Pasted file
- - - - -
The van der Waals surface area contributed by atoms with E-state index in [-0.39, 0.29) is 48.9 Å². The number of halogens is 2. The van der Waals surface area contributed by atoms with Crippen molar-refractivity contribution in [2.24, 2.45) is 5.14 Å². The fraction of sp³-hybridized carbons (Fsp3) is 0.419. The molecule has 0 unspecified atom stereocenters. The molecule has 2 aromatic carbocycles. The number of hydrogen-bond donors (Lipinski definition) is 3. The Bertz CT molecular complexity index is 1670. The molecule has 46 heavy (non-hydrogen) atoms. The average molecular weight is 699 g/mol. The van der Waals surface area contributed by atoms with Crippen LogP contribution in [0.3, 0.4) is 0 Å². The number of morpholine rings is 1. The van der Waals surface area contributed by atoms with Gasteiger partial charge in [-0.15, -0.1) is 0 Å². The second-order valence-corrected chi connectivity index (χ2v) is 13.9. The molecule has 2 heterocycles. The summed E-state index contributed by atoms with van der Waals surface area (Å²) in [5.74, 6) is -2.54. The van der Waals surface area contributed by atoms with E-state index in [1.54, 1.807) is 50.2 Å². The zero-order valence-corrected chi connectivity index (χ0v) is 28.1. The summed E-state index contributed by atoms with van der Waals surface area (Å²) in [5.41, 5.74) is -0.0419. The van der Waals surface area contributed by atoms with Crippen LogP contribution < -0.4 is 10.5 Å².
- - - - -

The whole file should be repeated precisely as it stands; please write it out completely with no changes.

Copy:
The van der Waals surface area contributed by atoms with E-state index in [-0.39, 0.29) is 48.9 Å². The number of halogens is 2. The van der Waals surface area contributed by atoms with Crippen molar-refractivity contribution in [2.24, 2.45) is 5.14 Å². The fraction of sp³-hybridized carbons (Fsp3) is 0.419. The molecule has 0 unspecified atom stereocenters. The molecule has 2 aromatic carbocycles. The number of hydrogen-bond donors (Lipinski definition) is 3. The Bertz CT molecular complexity index is 1670. The molecule has 46 heavy (non-hydrogen) atoms. The average molecular weight is 699 g/mol. The van der Waals surface area contributed by atoms with Crippen LogP contribution in [0.3, 0.4) is 0 Å². The number of morpholine rings is 1. The van der Waals surface area contributed by atoms with Gasteiger partial charge in [-0.15, -0.1) is 0 Å². The second-order valence-corrected chi connectivity index (χ2v) is 13.9. The molecule has 2 heterocycles. The summed E-state index contributed by atoms with van der Waals surface area (Å²) in [5.74, 6) is -2.54. The van der Waals surface area contributed by atoms with E-state index in [1.54, 1.807) is 50.2 Å². The zero-order valence-corrected chi connectivity index (χ0v) is 28.1. The summed E-state index contributed by atoms with van der Waals surface area (Å²) in [5.41, 5.74) is -0.0419. The van der Waals surface area contributed by atoms with Crippen LogP contribution < -0.4 is 10.5 Å².